Tips On Protecting Your Investment
Reasons for appraisal:
Appraisals are based on two values:
1) Retail Replacement Value is the highest retail value in the current market to replace an item.
2) Market Value (MV) = What an item is sold for is true market value.
This value is to be used to determine: resale potential, charitable donations and IRS deductions, equitable distribution associated with dividing an estate or as a result of a separation or divorce.
MV is what a willing buyer and a willing seller agree to, not under duress, at arms length with all known facts available to both parties.
Did you know that when donating an item to a charity, the charity has the option to sell your donation for its operating fund? This can be sold in an auction event or in the market place. If sold within two years of your donation, what the item sold for by the charity not what you originally wrote off your taxes when you donated the item, is the true MV. You will be notified and an adjustment will be required to your taxes for that year. It could be higher or lower. The IRS requires a specific type of appraisal attached to your filing when taking a deduction over a $5,000.00. Not all appraisers are qualified to produce IRS acceptable appraisals. If not properly executed, they will reject your deduction. Check with your accountant as it relates to you.
The market is extremely volatile. What was in vogue 10 years ago may not be the same today. On the other hand, items in your collection may have greatly increased in value. So the correct balance is called for here. Not to pay for more insurance than you need and to be sure you are not under insured. Therefore it is important to update values every five years. Are you setting out to invest in a particular item? An appraiser can determine the MV so you do not over pay and get caught up in the updraft of making the deal.
Specialized Fine Art Insurance Requirements
For your jewelry, collectibles, artwork and antiques, most homeowner polices do not include these items for replacement value unless you have a rider or floater to specifically cover it which are offered as a supplement to the policy. In order to properly insure these, most insurance policies require an appraisal.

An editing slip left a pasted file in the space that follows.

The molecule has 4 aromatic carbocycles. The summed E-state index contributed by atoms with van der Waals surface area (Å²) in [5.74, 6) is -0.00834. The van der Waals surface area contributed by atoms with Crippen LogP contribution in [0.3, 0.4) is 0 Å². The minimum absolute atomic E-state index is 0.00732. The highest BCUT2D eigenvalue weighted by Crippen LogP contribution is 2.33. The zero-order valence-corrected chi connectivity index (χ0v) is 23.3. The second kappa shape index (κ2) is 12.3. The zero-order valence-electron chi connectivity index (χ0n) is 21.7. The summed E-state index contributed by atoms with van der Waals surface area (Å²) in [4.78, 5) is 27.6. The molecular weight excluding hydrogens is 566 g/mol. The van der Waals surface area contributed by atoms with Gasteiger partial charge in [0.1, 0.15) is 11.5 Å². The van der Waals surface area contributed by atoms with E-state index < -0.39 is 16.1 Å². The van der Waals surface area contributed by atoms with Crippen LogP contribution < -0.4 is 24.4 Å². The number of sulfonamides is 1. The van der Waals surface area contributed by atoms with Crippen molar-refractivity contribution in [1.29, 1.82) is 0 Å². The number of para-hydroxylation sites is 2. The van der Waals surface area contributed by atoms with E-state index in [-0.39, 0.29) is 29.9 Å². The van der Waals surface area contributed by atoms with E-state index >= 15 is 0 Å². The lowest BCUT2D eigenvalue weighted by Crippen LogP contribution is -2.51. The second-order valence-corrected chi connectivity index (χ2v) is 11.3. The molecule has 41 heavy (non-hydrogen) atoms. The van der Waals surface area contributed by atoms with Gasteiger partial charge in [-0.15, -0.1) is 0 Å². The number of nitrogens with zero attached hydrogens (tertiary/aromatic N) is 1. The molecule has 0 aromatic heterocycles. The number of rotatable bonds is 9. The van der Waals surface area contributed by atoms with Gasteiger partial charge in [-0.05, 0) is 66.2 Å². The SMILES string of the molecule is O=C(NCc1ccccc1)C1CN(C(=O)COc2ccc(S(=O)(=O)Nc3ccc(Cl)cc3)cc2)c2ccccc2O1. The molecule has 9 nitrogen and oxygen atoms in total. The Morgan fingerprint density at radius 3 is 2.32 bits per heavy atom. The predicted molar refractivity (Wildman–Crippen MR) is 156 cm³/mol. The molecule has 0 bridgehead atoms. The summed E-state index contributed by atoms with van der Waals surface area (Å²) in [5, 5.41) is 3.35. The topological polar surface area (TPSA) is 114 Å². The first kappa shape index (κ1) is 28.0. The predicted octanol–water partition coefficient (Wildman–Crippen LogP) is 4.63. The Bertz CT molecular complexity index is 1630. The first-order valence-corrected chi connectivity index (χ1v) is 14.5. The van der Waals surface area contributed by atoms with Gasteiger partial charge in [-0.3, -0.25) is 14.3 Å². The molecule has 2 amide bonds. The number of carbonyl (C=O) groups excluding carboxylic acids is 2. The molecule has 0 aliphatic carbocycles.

Three Types of Coverage - Title, Property & Specialized
1) Title policy is used primarily when the art has passed through more than one owner.
2) Property policy is generally home or renters insurance. A homeowner’s policy is normally not as sophisticated as a specific fine art insurance policy. Specific policies have a lot more restrictions and a lot more underwriting. As the art market has gotten so much more sophisticated, a homeowner’s policy is not the ideal place to put your coverage. These policies may cover up to the policy limit per item minus a deductible and might require a separate add-on floater to specifically cover it and are offered to supplement a policy which item must be appraised for coverage.
Property Policy Limitations:
Pay claims are at actual cash depreciated value
Typical coverage limits are on average $500-$2,000
Non comprehensive and does not insure against accidental breakage
3) Specialized Policy
Art Insurance specialists are more experienced in creating policies to protect your art collection and knowing how to help in claim situations. When you make a claim with an art insurance specialist, your collection is going to be taken very seriously. With a common homeowner’s insurance policy, your art collection is nothing more than a part of your valuables. A specialty art insurance company focuses on the art. They understand how the claims situation is handled, how the appraisals work, and they understand the movement of an art piece.
Some steps involved to acquire specialized Fine Art Insurance
Proof of ownership
Bill of sale
Provenance - Proof of ownership
Appraisal Frequency - Updating Valuations
Scheduling concurrent appraisals based on requirements from the underwriter of your policy often takes place anywhere between every 1-5 years.